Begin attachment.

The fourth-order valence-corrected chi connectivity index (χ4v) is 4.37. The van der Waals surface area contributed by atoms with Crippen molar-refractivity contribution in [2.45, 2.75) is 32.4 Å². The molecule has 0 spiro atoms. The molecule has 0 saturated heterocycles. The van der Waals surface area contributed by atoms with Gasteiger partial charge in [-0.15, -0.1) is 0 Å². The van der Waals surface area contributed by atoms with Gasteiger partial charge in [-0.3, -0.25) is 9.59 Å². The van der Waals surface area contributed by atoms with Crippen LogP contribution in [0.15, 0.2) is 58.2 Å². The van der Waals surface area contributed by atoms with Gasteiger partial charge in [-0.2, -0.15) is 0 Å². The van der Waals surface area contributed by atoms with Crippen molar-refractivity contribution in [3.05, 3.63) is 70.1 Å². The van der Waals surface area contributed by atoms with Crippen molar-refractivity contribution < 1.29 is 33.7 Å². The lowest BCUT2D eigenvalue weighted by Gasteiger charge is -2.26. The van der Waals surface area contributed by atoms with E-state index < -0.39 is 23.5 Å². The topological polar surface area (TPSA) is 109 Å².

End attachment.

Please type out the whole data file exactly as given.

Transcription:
The fourth-order valence-corrected chi connectivity index (χ4v) is 4.37. The van der Waals surface area contributed by atoms with Crippen molar-refractivity contribution in [2.45, 2.75) is 32.4 Å². The molecule has 0 spiro atoms. The molecule has 0 saturated heterocycles. The van der Waals surface area contributed by atoms with Gasteiger partial charge in [-0.15, -0.1) is 0 Å². The van der Waals surface area contributed by atoms with Gasteiger partial charge in [-0.3, -0.25) is 9.59 Å². The van der Waals surface area contributed by atoms with Crippen LogP contribution in [0.15, 0.2) is 58.2 Å². The van der Waals surface area contributed by atoms with Gasteiger partial charge in [-0.2, -0.15) is 0 Å². The van der Waals surface area contributed by atoms with Crippen molar-refractivity contribution in [3.05, 3.63) is 70.1 Å². The van der Waals surface area contributed by atoms with Crippen molar-refractivity contribution < 1.29 is 33.7 Å². The lowest BCUT2D eigenvalue weighted by Gasteiger charge is -2.26. The van der Waals surface area contributed by atoms with E-state index < -0.39 is 23.5 Å². The topological polar surface area (TPSA) is 109 Å².